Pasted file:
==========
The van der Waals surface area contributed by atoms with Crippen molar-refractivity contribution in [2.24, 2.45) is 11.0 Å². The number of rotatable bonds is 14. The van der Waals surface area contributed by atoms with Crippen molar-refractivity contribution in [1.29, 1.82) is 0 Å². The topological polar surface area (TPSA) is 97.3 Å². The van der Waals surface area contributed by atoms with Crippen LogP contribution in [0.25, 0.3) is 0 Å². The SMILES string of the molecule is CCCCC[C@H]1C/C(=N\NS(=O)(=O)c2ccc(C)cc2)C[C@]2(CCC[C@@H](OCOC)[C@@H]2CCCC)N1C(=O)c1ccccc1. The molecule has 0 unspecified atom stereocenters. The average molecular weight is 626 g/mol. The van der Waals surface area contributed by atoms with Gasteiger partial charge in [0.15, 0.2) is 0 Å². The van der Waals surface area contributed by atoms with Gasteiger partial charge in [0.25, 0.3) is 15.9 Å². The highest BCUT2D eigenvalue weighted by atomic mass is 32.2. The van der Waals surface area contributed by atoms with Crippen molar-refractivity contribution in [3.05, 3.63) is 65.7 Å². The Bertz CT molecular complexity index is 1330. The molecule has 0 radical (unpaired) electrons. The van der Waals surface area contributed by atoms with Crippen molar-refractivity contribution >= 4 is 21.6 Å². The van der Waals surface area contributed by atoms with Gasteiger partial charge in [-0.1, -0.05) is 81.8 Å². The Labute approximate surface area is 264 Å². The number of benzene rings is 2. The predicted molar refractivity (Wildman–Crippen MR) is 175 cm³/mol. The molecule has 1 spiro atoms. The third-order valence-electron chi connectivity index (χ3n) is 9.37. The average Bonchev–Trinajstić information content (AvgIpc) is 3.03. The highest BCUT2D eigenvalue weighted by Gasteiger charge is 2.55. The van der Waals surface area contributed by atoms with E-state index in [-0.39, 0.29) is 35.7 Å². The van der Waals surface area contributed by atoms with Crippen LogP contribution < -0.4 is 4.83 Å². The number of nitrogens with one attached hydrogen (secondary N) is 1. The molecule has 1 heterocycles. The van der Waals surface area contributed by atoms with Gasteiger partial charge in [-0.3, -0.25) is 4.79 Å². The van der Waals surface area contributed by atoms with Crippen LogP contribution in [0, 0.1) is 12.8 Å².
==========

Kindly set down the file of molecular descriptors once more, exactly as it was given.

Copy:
The van der Waals surface area contributed by atoms with Crippen molar-refractivity contribution in [2.24, 2.45) is 11.0 Å². The number of rotatable bonds is 14. The van der Waals surface area contributed by atoms with Crippen molar-refractivity contribution in [1.29, 1.82) is 0 Å². The topological polar surface area (TPSA) is 97.3 Å². The van der Waals surface area contributed by atoms with Crippen LogP contribution in [0.25, 0.3) is 0 Å². The SMILES string of the molecule is CCCCC[C@H]1C/C(=N\NS(=O)(=O)c2ccc(C)cc2)C[C@]2(CCC[C@@H](OCOC)[C@@H]2CCCC)N1C(=O)c1ccccc1. The molecule has 0 unspecified atom stereocenters. The average molecular weight is 626 g/mol. The van der Waals surface area contributed by atoms with Gasteiger partial charge in [0.15, 0.2) is 0 Å². The van der Waals surface area contributed by atoms with Gasteiger partial charge in [0.25, 0.3) is 15.9 Å². The highest BCUT2D eigenvalue weighted by atomic mass is 32.2. The van der Waals surface area contributed by atoms with Crippen molar-refractivity contribution in [3.05, 3.63) is 65.7 Å². The Bertz CT molecular complexity index is 1330. The molecule has 0 radical (unpaired) electrons. The van der Waals surface area contributed by atoms with Crippen molar-refractivity contribution >= 4 is 21.6 Å². The van der Waals surface area contributed by atoms with Gasteiger partial charge in [-0.1, -0.05) is 81.8 Å². The Labute approximate surface area is 264 Å². The number of benzene rings is 2. The predicted molar refractivity (Wildman–Crippen MR) is 175 cm³/mol. The molecule has 1 spiro atoms. The third-order valence-electron chi connectivity index (χ3n) is 9.37. The average Bonchev–Trinajstić information content (AvgIpc) is 3.03. The highest BCUT2D eigenvalue weighted by Gasteiger charge is 2.55. The van der Waals surface area contributed by atoms with E-state index in [-0.39, 0.29) is 35.7 Å². The van der Waals surface area contributed by atoms with Crippen LogP contribution < -0.4 is 4.83 Å². The number of nitrogens with one attached hydrogen (secondary N) is 1. The molecule has 1 heterocycles. The van der Waals surface area contributed by atoms with Gasteiger partial charge in [-0.3, -0.25) is 4.79 Å². The van der Waals surface area contributed by atoms with Crippen LogP contribution in [0, 0.1) is 12.8 Å².